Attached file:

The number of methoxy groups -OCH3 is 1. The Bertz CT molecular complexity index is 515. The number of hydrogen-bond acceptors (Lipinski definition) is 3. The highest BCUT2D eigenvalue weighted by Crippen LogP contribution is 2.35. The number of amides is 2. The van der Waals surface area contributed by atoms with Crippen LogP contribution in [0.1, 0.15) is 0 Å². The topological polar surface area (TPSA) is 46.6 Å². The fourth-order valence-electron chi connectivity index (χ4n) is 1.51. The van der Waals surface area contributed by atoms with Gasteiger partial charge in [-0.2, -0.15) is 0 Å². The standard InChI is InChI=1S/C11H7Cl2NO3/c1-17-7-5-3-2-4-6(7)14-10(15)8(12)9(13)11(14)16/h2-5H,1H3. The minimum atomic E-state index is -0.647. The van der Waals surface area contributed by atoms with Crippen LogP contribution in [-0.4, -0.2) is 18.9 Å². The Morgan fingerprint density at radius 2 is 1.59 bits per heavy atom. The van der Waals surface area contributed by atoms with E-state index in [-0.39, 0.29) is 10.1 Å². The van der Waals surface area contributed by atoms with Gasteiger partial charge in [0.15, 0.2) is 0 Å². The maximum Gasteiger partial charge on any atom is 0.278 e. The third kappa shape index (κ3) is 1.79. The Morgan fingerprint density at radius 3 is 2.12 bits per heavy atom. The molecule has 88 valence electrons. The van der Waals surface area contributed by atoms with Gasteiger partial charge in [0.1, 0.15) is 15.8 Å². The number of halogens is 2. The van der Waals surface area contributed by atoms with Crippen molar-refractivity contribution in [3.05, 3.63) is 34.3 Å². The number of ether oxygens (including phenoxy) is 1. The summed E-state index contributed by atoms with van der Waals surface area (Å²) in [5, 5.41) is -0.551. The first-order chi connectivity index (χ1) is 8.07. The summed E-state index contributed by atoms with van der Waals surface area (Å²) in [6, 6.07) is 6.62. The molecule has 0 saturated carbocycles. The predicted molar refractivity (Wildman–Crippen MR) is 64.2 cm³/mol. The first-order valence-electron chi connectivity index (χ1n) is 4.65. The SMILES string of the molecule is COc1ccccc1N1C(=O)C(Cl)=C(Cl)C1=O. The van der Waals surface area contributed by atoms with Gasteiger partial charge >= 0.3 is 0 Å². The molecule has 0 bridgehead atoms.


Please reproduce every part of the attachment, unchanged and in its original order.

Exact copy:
The number of methoxy groups -OCH3 is 1. The Bertz CT molecular complexity index is 515. The number of hydrogen-bond acceptors (Lipinski definition) is 3. The highest BCUT2D eigenvalue weighted by Crippen LogP contribution is 2.35. The number of amides is 2. The van der Waals surface area contributed by atoms with Crippen LogP contribution in [0.1, 0.15) is 0 Å². The topological polar surface area (TPSA) is 46.6 Å². The fourth-order valence-electron chi connectivity index (χ4n) is 1.51. The van der Waals surface area contributed by atoms with Gasteiger partial charge in [-0.2, -0.15) is 0 Å². The standard InChI is InChI=1S/C11H7Cl2NO3/c1-17-7-5-3-2-4-6(7)14-10(15)8(12)9(13)11(14)16/h2-5H,1H3. The minimum atomic E-state index is -0.647. The van der Waals surface area contributed by atoms with Crippen LogP contribution in [-0.4, -0.2) is 18.9 Å². The Morgan fingerprint density at radius 2 is 1.59 bits per heavy atom. The van der Waals surface area contributed by atoms with E-state index in [-0.39, 0.29) is 10.1 Å². The van der Waals surface area contributed by atoms with Gasteiger partial charge in [0.15, 0.2) is 0 Å². The maximum Gasteiger partial charge on any atom is 0.278 e. The third kappa shape index (κ3) is 1.79. The Morgan fingerprint density at radius 3 is 2.12 bits per heavy atom. The molecule has 88 valence electrons. The van der Waals surface area contributed by atoms with Gasteiger partial charge in [0.1, 0.15) is 15.8 Å². The number of halogens is 2. The van der Waals surface area contributed by atoms with Crippen molar-refractivity contribution in [3.05, 3.63) is 34.3 Å². The number of ether oxygens (including phenoxy) is 1. The summed E-state index contributed by atoms with van der Waals surface area (Å²) in [5, 5.41) is -0.551. The first-order chi connectivity index (χ1) is 8.07. The summed E-state index contributed by atoms with van der Waals surface area (Å²) in [6, 6.07) is 6.62. The molecule has 0 saturated carbocycles. The predicted molar refractivity (Wildman–Crippen MR) is 64.2 cm³/mol. The first-order valence-electron chi connectivity index (χ1n) is 4.65. The SMILES string of the molecule is COc1ccccc1N1C(=O)C(Cl)=C(Cl)C1=O. The van der Waals surface area contributed by atoms with Gasteiger partial charge >= 0.3 is 0 Å². The molecule has 0 bridgehead atoms.